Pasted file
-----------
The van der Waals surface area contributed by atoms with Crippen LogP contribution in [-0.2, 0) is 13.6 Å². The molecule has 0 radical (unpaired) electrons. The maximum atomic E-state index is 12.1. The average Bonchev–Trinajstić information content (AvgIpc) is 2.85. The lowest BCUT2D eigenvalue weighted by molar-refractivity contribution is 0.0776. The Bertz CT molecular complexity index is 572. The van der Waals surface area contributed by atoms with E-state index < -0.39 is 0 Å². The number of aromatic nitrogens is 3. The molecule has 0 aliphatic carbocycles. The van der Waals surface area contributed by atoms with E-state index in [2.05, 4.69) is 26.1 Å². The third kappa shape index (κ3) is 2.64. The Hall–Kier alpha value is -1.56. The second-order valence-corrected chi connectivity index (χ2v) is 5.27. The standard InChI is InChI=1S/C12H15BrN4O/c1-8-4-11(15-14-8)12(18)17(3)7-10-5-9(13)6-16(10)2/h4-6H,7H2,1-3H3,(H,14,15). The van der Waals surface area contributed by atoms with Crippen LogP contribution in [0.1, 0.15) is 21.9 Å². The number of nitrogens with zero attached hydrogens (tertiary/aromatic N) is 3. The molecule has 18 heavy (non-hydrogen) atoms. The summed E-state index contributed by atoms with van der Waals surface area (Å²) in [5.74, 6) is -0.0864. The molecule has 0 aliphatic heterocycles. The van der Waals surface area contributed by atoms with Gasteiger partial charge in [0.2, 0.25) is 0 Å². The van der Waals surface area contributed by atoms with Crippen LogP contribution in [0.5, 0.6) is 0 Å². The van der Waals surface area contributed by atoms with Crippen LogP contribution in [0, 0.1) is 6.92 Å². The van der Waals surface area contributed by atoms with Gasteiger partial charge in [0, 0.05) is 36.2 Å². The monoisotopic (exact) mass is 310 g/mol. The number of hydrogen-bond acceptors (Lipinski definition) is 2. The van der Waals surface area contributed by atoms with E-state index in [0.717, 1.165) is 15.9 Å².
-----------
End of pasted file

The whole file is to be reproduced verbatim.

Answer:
The van der Waals surface area contributed by atoms with Crippen LogP contribution in [-0.2, 0) is 13.6 Å². The molecule has 0 radical (unpaired) electrons. The maximum atomic E-state index is 12.1. The average Bonchev–Trinajstić information content (AvgIpc) is 2.85. The lowest BCUT2D eigenvalue weighted by molar-refractivity contribution is 0.0776. The Bertz CT molecular complexity index is 572. The van der Waals surface area contributed by atoms with E-state index < -0.39 is 0 Å². The number of aromatic nitrogens is 3. The molecule has 0 aliphatic carbocycles. The van der Waals surface area contributed by atoms with E-state index in [2.05, 4.69) is 26.1 Å². The third kappa shape index (κ3) is 2.64. The Hall–Kier alpha value is -1.56. The second-order valence-corrected chi connectivity index (χ2v) is 5.27. The standard InChI is InChI=1S/C12H15BrN4O/c1-8-4-11(15-14-8)12(18)17(3)7-10-5-9(13)6-16(10)2/h4-6H,7H2,1-3H3,(H,14,15). The van der Waals surface area contributed by atoms with Crippen LogP contribution in [0.1, 0.15) is 21.9 Å². The number of nitrogens with zero attached hydrogens (tertiary/aromatic N) is 3. The molecule has 18 heavy (non-hydrogen) atoms. The summed E-state index contributed by atoms with van der Waals surface area (Å²) in [5.74, 6) is -0.0864. The molecule has 0 aliphatic heterocycles. The van der Waals surface area contributed by atoms with Gasteiger partial charge in [0.2, 0.25) is 0 Å². The van der Waals surface area contributed by atoms with Crippen LogP contribution in [0.5, 0.6) is 0 Å². The van der Waals surface area contributed by atoms with Crippen LogP contribution in [0, 0.1) is 6.92 Å². The van der Waals surface area contributed by atoms with Gasteiger partial charge in [0, 0.05) is 36.2 Å². The monoisotopic (exact) mass is 310 g/mol. The number of hydrogen-bond acceptors (Lipinski definition) is 2. The van der Waals surface area contributed by atoms with E-state index in [0.717, 1.165) is 15.9 Å².